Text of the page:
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I have one domain (domain.com) with multiple sub-pages that have different sessions (by default) and I want some of those sub-pages to share a session.

So for example I have domain.com/section1/staff/ and domain.com/section2/staff/. I am using the $_SESSION variable to store info on the currently logged in user and I want to be able to log in once in section1/staff/ and still be logged in when I go to section2/staff/.

From reading other postings it seems like this is the default way that sessions should work and in both pages the domain isn't set and the path is "/" in session_get_cookie_params() so it should be the same session but it's not sharing the $_SESSION variable and even when I call session_destroy() it doesn't destroy the other session.

Is there a way to explicitly set them to use the same (or another place to look for default settings that wouldn't show up in the session_get_cookie_params() array)?

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By default PHP will use the same session for all scripts on the same domain. Watch out for bouncing between domain.com and www.domain.com as they may not have the same session.

Instead of creating completely separate sessions for each section, why not use a single global session for the user and section that off? There is no reason $_SESSION can't be a multi-dimensional array.

//// things needed in multiple sections could go into a common grouping:
$_SESSION['common']['user'] = 'josh';
$_SESSION['common']['privileges']['section_access'] = array( 'section1'=>"yes", 'section2'=>"no", 'section5'=>"security-prompt" );

//// while things that were section specific could be grouped by section:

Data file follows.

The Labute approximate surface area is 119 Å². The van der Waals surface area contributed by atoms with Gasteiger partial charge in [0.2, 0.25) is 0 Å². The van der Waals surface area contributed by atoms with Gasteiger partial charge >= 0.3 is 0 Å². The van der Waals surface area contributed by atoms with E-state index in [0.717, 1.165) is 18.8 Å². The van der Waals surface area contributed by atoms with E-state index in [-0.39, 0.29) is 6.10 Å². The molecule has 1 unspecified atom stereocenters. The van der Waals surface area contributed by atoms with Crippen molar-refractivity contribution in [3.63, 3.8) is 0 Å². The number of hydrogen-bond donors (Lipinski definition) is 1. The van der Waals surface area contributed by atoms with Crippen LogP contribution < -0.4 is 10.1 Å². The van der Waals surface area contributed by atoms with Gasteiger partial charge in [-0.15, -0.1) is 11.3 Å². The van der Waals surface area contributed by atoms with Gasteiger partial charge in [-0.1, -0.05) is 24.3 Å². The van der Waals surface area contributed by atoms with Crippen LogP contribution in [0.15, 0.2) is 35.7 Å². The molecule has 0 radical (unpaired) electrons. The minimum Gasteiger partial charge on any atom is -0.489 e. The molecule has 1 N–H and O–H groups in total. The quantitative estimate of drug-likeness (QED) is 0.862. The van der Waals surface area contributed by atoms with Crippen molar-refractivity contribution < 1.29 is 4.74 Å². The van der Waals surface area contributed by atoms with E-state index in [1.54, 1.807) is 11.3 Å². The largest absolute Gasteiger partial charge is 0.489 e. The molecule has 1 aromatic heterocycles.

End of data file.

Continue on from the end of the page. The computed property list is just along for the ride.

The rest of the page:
$_SESSION['section1']['agreed_to_terms'] = true;

//// you could also group by logical functionality:
$_SESSION['staff']['badge_no'] = 44815;

Using this kind of structure, you would have all the information available to you in each script, but only use the parts you need.

Also, this saves you the headache of juggling session_name() and other tricky bits in your logic. Plus, this solves the problem of how to share some bits of information (such as current user) between sessions.

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The usual suggestion when dealing with $_SESSION is to make sure that session_start(); is called at the top of all of your PHP scripts, before anything else.


<?php // file1.php


// other stuff...

$_SESSION['user'] = 'josh';


<?php // file2.php


// other stuff...

echo $_SESSION['user']; // should print "josh"

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Yes there is not reason that all pages within the same domain would not work with default session settings if you are utilizing your session functions properly. – Mike Brant Jul 31 '12 at 21:48
In the one section I have session_start() immediately at the start of the file after <?php but in the other section it is called after loading a few variables and defining some constants. Nothing is put out to the page before that though. Would that be enough to make it a separate session? – Mike Jul 31 '12 at 21:54
up vote 0 down vote accepted

The problem was that one section forced the URL to domain.com and the other forced it to www.domain.com.

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